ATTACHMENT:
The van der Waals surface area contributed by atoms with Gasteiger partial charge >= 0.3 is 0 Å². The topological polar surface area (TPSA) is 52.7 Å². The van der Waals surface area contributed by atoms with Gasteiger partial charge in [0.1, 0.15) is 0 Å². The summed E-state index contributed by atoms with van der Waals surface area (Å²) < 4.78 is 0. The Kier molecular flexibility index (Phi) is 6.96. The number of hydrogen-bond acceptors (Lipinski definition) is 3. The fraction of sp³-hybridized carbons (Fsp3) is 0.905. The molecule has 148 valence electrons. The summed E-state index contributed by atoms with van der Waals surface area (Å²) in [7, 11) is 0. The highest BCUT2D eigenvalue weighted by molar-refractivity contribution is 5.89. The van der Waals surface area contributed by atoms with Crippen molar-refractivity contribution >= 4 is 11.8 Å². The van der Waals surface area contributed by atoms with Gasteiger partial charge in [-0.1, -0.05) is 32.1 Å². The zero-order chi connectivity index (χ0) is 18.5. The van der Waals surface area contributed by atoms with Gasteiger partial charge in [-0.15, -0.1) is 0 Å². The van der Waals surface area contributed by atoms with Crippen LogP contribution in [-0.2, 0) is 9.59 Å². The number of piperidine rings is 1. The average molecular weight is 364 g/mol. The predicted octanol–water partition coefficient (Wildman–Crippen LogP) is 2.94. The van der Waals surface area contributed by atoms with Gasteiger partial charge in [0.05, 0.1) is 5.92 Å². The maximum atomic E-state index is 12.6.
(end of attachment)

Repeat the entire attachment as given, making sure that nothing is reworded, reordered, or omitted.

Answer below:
The van der Waals surface area contributed by atoms with Gasteiger partial charge >= 0.3 is 0 Å². The topological polar surface area (TPSA) is 52.7 Å². The van der Waals surface area contributed by atoms with Gasteiger partial charge in [0.1, 0.15) is 0 Å². The summed E-state index contributed by atoms with van der Waals surface area (Å²) < 4.78 is 0. The Kier molecular flexibility index (Phi) is 6.96. The number of hydrogen-bond acceptors (Lipinski definition) is 3. The fraction of sp³-hybridized carbons (Fsp3) is 0.905. The molecule has 148 valence electrons. The summed E-state index contributed by atoms with van der Waals surface area (Å²) in [7, 11) is 0. The highest BCUT2D eigenvalue weighted by molar-refractivity contribution is 5.89. The van der Waals surface area contributed by atoms with Crippen molar-refractivity contribution >= 4 is 11.8 Å². The van der Waals surface area contributed by atoms with Gasteiger partial charge in [-0.1, -0.05) is 32.1 Å². The zero-order chi connectivity index (χ0) is 18.5. The van der Waals surface area contributed by atoms with Gasteiger partial charge in [-0.15, -0.1) is 0 Å². The van der Waals surface area contributed by atoms with Crippen LogP contribution in [-0.2, 0) is 9.59 Å². The number of piperidine rings is 1. The average molecular weight is 364 g/mol. The predicted octanol–water partition coefficient (Wildman–Crippen LogP) is 2.94. The van der Waals surface area contributed by atoms with Gasteiger partial charge in [0.05, 0.1) is 5.92 Å². The maximum atomic E-state index is 12.6.